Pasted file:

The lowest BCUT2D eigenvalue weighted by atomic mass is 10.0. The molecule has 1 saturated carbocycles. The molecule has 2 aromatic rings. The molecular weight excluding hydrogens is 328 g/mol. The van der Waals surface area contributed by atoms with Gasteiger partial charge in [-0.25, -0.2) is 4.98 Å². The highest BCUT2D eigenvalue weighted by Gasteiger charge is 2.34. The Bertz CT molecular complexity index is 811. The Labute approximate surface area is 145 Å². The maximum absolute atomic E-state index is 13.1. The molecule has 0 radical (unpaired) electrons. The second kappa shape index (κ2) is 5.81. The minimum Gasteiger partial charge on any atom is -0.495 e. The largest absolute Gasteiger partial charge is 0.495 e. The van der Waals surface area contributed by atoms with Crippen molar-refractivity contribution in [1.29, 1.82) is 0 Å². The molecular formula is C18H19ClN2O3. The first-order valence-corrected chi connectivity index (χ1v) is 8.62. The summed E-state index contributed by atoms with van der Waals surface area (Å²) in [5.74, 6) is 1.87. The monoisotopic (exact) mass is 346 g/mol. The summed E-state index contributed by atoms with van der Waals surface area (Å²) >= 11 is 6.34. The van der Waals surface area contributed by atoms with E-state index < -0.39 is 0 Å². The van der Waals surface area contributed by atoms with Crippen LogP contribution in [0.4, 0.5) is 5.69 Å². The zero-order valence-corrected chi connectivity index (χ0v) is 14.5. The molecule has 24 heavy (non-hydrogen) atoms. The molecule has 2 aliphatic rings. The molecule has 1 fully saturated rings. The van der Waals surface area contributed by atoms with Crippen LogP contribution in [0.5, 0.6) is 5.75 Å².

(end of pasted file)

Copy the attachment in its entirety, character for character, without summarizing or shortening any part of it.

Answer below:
The lowest BCUT2D eigenvalue weighted by atomic mass is 10.0. The molecule has 1 saturated carbocycles. The molecule has 2 aromatic rings. The molecular weight excluding hydrogens is 328 g/mol. The van der Waals surface area contributed by atoms with Gasteiger partial charge in [-0.25, -0.2) is 4.98 Å². The highest BCUT2D eigenvalue weighted by Gasteiger charge is 2.34. The Bertz CT molecular complexity index is 811. The Labute approximate surface area is 145 Å². The maximum absolute atomic E-state index is 13.1. The molecule has 0 radical (unpaired) electrons. The second kappa shape index (κ2) is 5.81. The minimum Gasteiger partial charge on any atom is -0.495 e. The largest absolute Gasteiger partial charge is 0.495 e. The van der Waals surface area contributed by atoms with Crippen molar-refractivity contribution in [1.29, 1.82) is 0 Å². The molecular formula is C18H19ClN2O3. The first-order valence-corrected chi connectivity index (χ1v) is 8.62. The summed E-state index contributed by atoms with van der Waals surface area (Å²) in [5.74, 6) is 1.87. The monoisotopic (exact) mass is 346 g/mol. The summed E-state index contributed by atoms with van der Waals surface area (Å²) >= 11 is 6.34. The van der Waals surface area contributed by atoms with E-state index < -0.39 is 0 Å². The van der Waals surface area contributed by atoms with Crippen LogP contribution in [0.4, 0.5) is 5.69 Å². The zero-order valence-corrected chi connectivity index (χ0v) is 14.5. The molecule has 24 heavy (non-hydrogen) atoms. The molecule has 2 aliphatic rings. The molecule has 1 fully saturated rings. The van der Waals surface area contributed by atoms with Crippen LogP contribution in [0.5, 0.6) is 5.75 Å².